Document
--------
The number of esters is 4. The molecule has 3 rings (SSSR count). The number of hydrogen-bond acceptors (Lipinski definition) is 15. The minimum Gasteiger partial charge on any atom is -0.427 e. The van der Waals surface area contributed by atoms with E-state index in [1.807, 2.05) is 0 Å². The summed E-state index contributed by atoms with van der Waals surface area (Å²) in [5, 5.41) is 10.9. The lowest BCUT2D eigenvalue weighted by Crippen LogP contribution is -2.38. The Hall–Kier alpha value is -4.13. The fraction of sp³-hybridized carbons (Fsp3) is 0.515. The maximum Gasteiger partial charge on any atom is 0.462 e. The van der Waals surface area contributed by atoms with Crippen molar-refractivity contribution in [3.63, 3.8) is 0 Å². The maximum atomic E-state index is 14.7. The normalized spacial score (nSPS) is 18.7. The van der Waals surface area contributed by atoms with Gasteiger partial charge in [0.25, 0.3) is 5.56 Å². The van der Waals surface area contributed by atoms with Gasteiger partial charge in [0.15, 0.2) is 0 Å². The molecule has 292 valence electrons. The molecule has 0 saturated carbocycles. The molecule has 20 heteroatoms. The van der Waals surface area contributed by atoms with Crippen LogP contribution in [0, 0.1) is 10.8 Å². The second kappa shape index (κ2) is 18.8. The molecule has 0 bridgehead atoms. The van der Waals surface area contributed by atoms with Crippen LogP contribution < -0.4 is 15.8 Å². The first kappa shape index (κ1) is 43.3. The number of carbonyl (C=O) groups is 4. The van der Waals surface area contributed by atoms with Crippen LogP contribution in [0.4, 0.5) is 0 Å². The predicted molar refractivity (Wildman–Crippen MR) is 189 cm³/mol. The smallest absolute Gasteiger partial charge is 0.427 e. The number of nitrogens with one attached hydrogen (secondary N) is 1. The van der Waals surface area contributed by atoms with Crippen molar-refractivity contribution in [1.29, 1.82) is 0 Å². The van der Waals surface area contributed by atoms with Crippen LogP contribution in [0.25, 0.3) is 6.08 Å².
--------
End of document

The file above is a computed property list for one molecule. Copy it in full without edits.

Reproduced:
The number of esters is 4. The molecule has 3 rings (SSSR count). The number of hydrogen-bond acceptors (Lipinski definition) is 15. The minimum Gasteiger partial charge on any atom is -0.427 e. The van der Waals surface area contributed by atoms with E-state index in [1.807, 2.05) is 0 Å². The summed E-state index contributed by atoms with van der Waals surface area (Å²) in [5, 5.41) is 10.9. The lowest BCUT2D eigenvalue weighted by Crippen LogP contribution is -2.38. The Hall–Kier alpha value is -4.13. The fraction of sp³-hybridized carbons (Fsp3) is 0.515. The maximum Gasteiger partial charge on any atom is 0.462 e. The van der Waals surface area contributed by atoms with Crippen molar-refractivity contribution in [3.63, 3.8) is 0 Å². The maximum atomic E-state index is 14.7. The normalized spacial score (nSPS) is 18.7. The van der Waals surface area contributed by atoms with Gasteiger partial charge in [0.25, 0.3) is 5.56 Å². The van der Waals surface area contributed by atoms with Gasteiger partial charge in [0.15, 0.2) is 0 Å². The molecule has 292 valence electrons. The molecule has 0 saturated carbocycles. The molecule has 20 heteroatoms. The van der Waals surface area contributed by atoms with Crippen LogP contribution in [0, 0.1) is 10.8 Å². The second kappa shape index (κ2) is 18.8. The molecule has 0 bridgehead atoms. The van der Waals surface area contributed by atoms with Crippen LogP contribution < -0.4 is 15.8 Å². The first kappa shape index (κ1) is 43.3. The number of carbonyl (C=O) groups is 4. The van der Waals surface area contributed by atoms with Crippen LogP contribution in [0.4, 0.5) is 0 Å². The predicted molar refractivity (Wildman–Crippen MR) is 189 cm³/mol. The smallest absolute Gasteiger partial charge is 0.427 e. The number of nitrogens with one attached hydrogen (secondary N) is 1. The van der Waals surface area contributed by atoms with Crippen molar-refractivity contribution in [1.29, 1.82) is 0 Å². The van der Waals surface area contributed by atoms with Crippen LogP contribution in [0.25, 0.3) is 6.08 Å².